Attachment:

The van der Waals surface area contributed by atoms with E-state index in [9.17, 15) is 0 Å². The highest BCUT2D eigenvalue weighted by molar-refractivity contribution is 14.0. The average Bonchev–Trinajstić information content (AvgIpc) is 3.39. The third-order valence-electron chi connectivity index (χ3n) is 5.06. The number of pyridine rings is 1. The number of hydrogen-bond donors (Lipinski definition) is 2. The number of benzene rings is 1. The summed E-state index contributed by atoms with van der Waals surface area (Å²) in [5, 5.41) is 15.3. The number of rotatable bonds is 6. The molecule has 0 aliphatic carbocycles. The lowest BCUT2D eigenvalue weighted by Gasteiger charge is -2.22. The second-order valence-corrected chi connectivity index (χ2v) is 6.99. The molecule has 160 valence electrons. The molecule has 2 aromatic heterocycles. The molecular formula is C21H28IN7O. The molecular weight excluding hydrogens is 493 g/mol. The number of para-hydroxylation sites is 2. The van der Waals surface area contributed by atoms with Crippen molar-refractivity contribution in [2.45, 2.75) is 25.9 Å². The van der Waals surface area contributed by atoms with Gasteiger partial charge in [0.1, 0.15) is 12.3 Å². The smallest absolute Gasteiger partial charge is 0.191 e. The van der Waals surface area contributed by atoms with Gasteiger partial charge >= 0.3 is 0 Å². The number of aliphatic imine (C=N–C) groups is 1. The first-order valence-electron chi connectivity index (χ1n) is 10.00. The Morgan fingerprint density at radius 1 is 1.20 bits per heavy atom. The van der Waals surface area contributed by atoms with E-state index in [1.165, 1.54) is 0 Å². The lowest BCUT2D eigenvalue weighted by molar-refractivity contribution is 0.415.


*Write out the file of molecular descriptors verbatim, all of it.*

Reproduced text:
The van der Waals surface area contributed by atoms with E-state index in [9.17, 15) is 0 Å². The highest BCUT2D eigenvalue weighted by molar-refractivity contribution is 14.0. The average Bonchev–Trinajstić information content (AvgIpc) is 3.39. The third-order valence-electron chi connectivity index (χ3n) is 5.06. The number of pyridine rings is 1. The number of hydrogen-bond donors (Lipinski definition) is 2. The number of benzene rings is 1. The summed E-state index contributed by atoms with van der Waals surface area (Å²) in [5, 5.41) is 15.3. The number of rotatable bonds is 6. The molecule has 0 aliphatic carbocycles. The lowest BCUT2D eigenvalue weighted by Gasteiger charge is -2.22. The second-order valence-corrected chi connectivity index (χ2v) is 6.99. The molecule has 160 valence electrons. The molecule has 2 aromatic heterocycles. The molecular formula is C21H28IN7O. The molecular weight excluding hydrogens is 493 g/mol. The number of para-hydroxylation sites is 2. The van der Waals surface area contributed by atoms with Crippen molar-refractivity contribution in [2.45, 2.75) is 25.9 Å². The van der Waals surface area contributed by atoms with Gasteiger partial charge in [0.1, 0.15) is 12.3 Å². The smallest absolute Gasteiger partial charge is 0.191 e. The van der Waals surface area contributed by atoms with Gasteiger partial charge >= 0.3 is 0 Å². The number of aliphatic imine (C=N–C) groups is 1. The first-order valence-electron chi connectivity index (χ1n) is 10.00. The Morgan fingerprint density at radius 1 is 1.20 bits per heavy atom. The van der Waals surface area contributed by atoms with E-state index in [1.165, 1.54) is 0 Å². The lowest BCUT2D eigenvalue weighted by molar-refractivity contribution is 0.415.